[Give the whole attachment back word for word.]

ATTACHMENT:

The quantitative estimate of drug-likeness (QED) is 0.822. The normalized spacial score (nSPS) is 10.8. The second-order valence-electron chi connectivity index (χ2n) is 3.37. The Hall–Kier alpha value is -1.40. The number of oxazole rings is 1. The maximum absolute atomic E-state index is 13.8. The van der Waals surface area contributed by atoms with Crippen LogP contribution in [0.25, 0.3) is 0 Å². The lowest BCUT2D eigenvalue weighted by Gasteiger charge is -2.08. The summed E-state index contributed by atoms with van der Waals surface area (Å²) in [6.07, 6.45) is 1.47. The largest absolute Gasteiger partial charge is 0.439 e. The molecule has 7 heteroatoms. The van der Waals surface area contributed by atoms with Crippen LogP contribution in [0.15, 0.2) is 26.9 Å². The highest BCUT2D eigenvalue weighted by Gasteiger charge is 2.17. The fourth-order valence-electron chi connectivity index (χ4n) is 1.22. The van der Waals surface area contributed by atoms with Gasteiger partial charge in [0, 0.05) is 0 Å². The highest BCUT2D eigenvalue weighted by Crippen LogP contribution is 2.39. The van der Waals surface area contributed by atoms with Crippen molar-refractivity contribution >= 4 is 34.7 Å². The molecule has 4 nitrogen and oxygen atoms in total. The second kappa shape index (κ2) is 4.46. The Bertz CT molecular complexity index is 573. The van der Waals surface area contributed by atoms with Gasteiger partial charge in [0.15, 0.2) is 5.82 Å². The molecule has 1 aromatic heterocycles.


The quantitative estimate of drug-likeness (QED) is 0.822. The normalized spacial score (nSPS) is 10.8. The second-order valence-electron chi connectivity index (χ2n) is 3.37. The Hall–Kier alpha value is -1.40. The number of oxazole rings is 1. The maximum absolute atomic E-state index is 13.8. The van der Waals surface area contributed by atoms with Crippen LogP contribution in [0.25, 0.3) is 0 Å². The lowest BCUT2D eigenvalue weighted by Gasteiger charge is -2.08. The summed E-state index contributed by atoms with van der Waals surface area (Å²) in [6.07, 6.45) is 1.47. The largest absolute Gasteiger partial charge is 0.439 e. The molecule has 7 heteroatoms. The van der Waals surface area contributed by atoms with Crippen LogP contribution in [0.15, 0.2) is 26.9 Å². The highest BCUT2D eigenvalue weighted by Gasteiger charge is 2.17. The fourth-order valence-electron chi connectivity index (χ4n) is 1.22. The van der Waals surface area contributed by atoms with Gasteiger partial charge in [0, 0.05) is 0 Å². The highest BCUT2D eigenvalue weighted by Crippen LogP contribution is 2.39. The van der Waals surface area contributed by atoms with Crippen molar-refractivity contribution >= 4 is 34.7 Å². The molecule has 4 nitrogen and oxygen atoms in total. The second kappa shape index (κ2) is 4.46. The Bertz CT molecular complexity index is 573. The van der Waals surface area contributed by atoms with Gasteiger partial charge in [0.15, 0.2) is 5.82 Å². The molecule has 1 aromatic heterocycles.